“Circle, circle, dot, dot, now I have the cootie shot.”

I was sick and I touched Nick’s arm. I apologized for touching him while ill, and he pretended to be alarmed. He then playfully recited the above live. He said this above line as a way of jokingly warding off disease.

He learned this game from elementary school. In elementary school, girls think boys have cooties, and boys think girls have cooties. Cooties can be loosely defined as germs. The only thing one really needs to know about them is that one does not want to have them; they are gross and bad. The only way to ward off contracting the cooties was to trace a circle twice around a spot on one’s arm and then poke the center of the circle twice while chanting this line. The cootie shot also works to protect one from anything gross. Nick used it just like everyone else did in his elementary school. However, Nick still continues to use it in a playful manner. Whenever he encounters or touches something gross, such as a person coughing, he uses it. He calls these “occasions for the cootie shot.” He does not mean to offend the other person (me), he is just kidding. He realizes it is a “child teasing game.”

I myself also went through the cootie shot phase in elementary school. I think the cootie shot is pretty popular in most elementary schools, as evidenced by the cootie shot appearing in published works such as Shelley Stoehr’s book Weird on the Outside (p. 83). Playing tag became problematic when the cootie shot was introduced, because then everyone was busy inoculating themselves with the cootie shot after getting tagged. I agree with Nick that one mainly used it in elementary school as a way to get rid of any cooties one may have contracted from touching a person of the opposite sex, or something gross (or both). I agree that the cootie shot is a definite form of protection. In elementary school, it was thought to be a foolproof way to guard against cooties. However, I think there is another reason behind children wanting to guard against the cooties they could contract from interacting with a person of the opposite sex. Games are oftentimes a child’s way of exploring the world around them. They see that in the adult world, males and females interact and so children become curious about the opposite sex. However, in elementary school, boys and girls are usually polarized in their respective genders; girls stick with girls, boys stick with boys. According to elementary school social rules, boys and girls are not “supposed to” interact. I think the cootie shot is a “safe”, acceptable way for children to interact with one another. The cootie shot meant they could safeguard themselves from any danger that could possibly result from interacting with a person of the opposite sex. It also gave them an excuse to interact with the opposite sex. It was a playful game, and it is still used once in awhile even though we are now older. Nick is evidence that young adults still engage in this playful game.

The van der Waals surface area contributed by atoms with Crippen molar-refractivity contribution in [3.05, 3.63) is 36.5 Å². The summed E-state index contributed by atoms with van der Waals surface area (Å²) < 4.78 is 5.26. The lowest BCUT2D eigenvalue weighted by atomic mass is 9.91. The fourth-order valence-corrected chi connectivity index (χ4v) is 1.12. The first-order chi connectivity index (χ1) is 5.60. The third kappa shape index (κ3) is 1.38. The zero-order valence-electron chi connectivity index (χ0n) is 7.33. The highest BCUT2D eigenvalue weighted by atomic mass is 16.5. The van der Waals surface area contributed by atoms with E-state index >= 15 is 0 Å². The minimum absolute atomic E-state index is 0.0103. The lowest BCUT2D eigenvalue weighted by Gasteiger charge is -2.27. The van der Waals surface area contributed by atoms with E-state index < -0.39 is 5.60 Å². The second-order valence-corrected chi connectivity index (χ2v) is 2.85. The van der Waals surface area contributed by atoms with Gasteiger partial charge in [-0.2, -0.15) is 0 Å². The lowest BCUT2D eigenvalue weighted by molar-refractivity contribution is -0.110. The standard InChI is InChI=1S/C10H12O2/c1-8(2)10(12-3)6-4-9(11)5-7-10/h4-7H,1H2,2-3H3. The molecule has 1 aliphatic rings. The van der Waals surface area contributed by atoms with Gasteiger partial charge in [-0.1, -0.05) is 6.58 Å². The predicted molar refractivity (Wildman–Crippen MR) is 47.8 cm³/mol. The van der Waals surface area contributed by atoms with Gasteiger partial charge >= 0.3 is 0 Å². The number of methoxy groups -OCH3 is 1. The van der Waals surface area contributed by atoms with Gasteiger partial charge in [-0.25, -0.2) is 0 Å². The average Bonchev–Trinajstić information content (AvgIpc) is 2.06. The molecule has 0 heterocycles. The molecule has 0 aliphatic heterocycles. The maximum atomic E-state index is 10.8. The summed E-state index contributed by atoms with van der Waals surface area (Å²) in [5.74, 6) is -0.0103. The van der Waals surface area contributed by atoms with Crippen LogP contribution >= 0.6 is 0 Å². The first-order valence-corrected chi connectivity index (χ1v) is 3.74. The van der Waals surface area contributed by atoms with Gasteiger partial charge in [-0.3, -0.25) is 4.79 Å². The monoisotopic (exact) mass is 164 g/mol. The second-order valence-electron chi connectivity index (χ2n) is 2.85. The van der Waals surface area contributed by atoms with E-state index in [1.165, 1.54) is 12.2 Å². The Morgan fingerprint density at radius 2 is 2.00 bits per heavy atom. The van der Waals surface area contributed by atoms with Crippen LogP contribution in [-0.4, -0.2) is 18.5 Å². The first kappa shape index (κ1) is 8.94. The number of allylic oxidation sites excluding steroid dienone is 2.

It is interesting that the cootie shot game has stayed with young adults. Young adults do not typically still recite jump-rope rhymes, but I have heard multiple young adults still use the cootie shot. It was a playful game in elementary school, and it remains a playful game in college. However, it has changed for college students because now it is an occasion for anyone involved in this occurrence to laugh and become a little bit nostalgic. Most of us are nostalgic when it comes to remembering the grade school days, and the cootie shot brings back a lot of memories. People then tend to discuss these memories, seeing what similar things they did or had at their separate elementary schools.

Annotation: Stoehr, Shelley. Weird on the Outside. New York, N.Y.: Delacorte Press, 1995.